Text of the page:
חיפוש מתקדם

Efforts to minimize pollution and alleviate chronic water shortages in many parts of the world have resulted in the increased use of treated sewage effluent in irrigated agriculture. One of the problems associated with this practice is the potential for enhanced transport of agrochemicals such as pesticides as a result of complexation with relatively mobile effluent-borne macromolecules and colloids. Interaction of macromolecules and colloids with soil organic carbon may also change the nature of soil sorption sites and reduce the surface area available for pesticide sorption. Enhanced transport of nearly water insoluble pesticides at dissolved organic carbon (DOC) concentrations as low as 5 mg L-1 has been demonstrated in laboratory studies (Dunnivant et al., 1992a). The use of effluents in irrigated agriculture with relatively higher levels of organic carbon (15–150 mg DOC L-1) therefore may result in deep soil and groundwater contamination by pesticides due to enhanced downward transport.

Part of the Developments in Plant and Soil Sciences book series (DPSS, volume 71)

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Effect of irrigation with secondary sewage effluent on the transport of soil-borne pesticides
Effect of irrigation with secondary sewage effluent on the transport of soil-borne pesticides

Efforts to minimize pollution and alleviate chronic water shortages in many parts of the world have resulted in the increased use of treated sewage effluent in irrigated agriculture. One of the problems associated with this practice is the potential for enhanced transport of agrochemicals such as pesticides as a result of complexation with relatively mobile effluent-borne macromolecules and colloids. Interaction of macromolecules and colloids with soil organic carbon may also change the nature of soil sorption sites and reduce the surface area available for pesticide sorption. Enhanced transport of nearly water insoluble pesticides at dissolved organic carbon (DOC) concentrations as low as 5 mg L-1 has been demonstrated in laboratory studies (Dunnivant et al., 1992a). The use of effluents in irrigated agriculture with relatively higher levels of organic carbon (15–150 mg DOC L-1) therefore may result in deep soil and groundwater contamination by pesticides due to enhanced downward transport.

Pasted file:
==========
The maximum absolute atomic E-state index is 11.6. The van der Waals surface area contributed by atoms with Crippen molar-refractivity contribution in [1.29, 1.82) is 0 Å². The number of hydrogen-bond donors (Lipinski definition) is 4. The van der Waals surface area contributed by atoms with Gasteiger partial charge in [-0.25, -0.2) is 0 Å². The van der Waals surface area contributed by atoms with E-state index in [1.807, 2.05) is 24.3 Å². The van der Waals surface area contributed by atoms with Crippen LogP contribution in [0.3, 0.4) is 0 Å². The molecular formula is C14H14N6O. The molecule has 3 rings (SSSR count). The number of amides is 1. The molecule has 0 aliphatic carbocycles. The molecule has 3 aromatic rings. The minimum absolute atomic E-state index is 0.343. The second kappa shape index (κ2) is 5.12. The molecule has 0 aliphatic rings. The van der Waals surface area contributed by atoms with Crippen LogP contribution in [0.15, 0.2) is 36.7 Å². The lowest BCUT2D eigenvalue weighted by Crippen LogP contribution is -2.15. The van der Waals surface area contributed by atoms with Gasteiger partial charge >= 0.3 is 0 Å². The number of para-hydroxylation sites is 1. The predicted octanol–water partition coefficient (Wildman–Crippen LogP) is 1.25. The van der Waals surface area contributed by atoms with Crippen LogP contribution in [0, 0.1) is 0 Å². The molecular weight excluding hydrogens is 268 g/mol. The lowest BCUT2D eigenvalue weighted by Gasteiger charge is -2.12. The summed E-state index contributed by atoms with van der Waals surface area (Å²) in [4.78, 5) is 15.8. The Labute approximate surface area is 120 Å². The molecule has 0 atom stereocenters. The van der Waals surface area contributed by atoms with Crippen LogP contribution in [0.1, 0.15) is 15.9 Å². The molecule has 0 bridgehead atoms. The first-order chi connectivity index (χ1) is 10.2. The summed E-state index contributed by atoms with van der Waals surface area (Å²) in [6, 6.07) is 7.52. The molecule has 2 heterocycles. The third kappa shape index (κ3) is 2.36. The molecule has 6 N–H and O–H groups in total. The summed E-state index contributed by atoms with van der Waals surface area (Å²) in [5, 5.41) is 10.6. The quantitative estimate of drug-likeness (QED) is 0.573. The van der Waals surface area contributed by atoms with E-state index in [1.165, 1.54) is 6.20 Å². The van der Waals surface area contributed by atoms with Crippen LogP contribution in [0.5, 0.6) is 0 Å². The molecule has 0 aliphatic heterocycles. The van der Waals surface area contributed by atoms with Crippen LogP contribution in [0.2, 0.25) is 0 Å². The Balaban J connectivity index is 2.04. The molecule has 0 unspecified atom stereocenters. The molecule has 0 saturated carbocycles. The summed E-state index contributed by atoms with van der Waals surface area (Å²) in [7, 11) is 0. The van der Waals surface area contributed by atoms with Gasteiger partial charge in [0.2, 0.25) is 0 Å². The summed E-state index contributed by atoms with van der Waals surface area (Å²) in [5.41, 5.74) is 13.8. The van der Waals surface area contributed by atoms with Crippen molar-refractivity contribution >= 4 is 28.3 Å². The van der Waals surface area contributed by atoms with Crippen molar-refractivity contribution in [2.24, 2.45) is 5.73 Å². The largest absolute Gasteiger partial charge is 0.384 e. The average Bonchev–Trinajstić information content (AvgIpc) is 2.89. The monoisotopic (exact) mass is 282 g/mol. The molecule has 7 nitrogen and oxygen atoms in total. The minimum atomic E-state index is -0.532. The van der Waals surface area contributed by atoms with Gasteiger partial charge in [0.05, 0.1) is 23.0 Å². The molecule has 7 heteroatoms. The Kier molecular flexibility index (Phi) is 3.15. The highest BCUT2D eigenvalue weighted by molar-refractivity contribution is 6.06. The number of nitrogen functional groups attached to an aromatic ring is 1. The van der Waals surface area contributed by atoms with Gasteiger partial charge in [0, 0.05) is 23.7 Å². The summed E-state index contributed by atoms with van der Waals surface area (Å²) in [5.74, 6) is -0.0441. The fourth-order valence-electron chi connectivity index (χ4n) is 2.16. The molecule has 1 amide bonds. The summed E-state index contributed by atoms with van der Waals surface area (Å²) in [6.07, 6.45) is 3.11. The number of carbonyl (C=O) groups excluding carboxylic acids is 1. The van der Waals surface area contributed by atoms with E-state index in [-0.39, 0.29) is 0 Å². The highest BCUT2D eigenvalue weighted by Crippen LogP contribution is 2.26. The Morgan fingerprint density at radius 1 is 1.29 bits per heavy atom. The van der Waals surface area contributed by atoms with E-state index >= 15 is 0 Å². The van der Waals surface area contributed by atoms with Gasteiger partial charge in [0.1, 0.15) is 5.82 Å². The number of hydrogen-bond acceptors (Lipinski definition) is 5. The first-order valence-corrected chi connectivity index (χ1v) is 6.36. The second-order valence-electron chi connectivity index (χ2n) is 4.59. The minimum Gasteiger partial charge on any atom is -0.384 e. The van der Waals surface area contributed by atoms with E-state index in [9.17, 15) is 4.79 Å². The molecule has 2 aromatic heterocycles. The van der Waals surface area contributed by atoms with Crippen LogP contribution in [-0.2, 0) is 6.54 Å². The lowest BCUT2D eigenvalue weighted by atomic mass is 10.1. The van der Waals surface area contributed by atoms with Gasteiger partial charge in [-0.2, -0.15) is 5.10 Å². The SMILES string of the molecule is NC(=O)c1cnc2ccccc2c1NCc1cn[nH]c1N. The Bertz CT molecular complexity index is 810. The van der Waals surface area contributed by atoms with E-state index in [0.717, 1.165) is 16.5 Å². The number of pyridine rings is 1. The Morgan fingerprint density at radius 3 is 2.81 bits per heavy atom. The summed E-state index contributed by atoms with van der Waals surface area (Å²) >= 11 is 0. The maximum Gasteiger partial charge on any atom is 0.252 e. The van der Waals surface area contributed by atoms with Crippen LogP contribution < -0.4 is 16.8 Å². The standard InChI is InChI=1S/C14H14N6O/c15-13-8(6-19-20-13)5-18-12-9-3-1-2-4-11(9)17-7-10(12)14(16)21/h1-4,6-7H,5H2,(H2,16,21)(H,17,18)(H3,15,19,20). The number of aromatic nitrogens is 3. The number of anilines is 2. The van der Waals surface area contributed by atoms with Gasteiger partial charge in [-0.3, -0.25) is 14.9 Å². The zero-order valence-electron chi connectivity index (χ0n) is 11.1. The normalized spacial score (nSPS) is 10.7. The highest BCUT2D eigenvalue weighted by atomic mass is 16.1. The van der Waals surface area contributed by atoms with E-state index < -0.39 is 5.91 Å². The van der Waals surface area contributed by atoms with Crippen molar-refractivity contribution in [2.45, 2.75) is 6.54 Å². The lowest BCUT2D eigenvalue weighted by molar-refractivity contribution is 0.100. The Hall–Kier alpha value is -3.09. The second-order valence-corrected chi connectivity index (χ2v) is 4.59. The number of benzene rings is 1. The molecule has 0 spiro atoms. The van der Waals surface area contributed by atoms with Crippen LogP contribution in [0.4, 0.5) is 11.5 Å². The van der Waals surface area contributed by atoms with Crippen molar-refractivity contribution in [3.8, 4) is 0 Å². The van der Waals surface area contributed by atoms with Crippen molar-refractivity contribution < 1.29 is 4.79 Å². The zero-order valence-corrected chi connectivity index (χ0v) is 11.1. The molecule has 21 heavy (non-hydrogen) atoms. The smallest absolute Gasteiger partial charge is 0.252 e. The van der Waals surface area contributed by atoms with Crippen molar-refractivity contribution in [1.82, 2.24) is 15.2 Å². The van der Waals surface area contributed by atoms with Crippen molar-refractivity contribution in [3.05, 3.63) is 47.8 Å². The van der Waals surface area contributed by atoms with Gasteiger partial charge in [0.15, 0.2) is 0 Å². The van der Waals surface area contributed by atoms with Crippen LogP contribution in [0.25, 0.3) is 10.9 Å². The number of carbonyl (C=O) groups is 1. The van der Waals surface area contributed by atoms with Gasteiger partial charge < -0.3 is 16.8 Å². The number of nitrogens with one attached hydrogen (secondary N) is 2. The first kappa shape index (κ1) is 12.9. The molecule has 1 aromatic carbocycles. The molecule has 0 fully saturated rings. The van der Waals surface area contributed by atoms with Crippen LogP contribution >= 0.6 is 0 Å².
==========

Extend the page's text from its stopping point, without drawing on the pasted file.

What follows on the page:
Part of the Developments in Plant and Soil Sciences book series (DPSS, volume 71)

Scientific Publication
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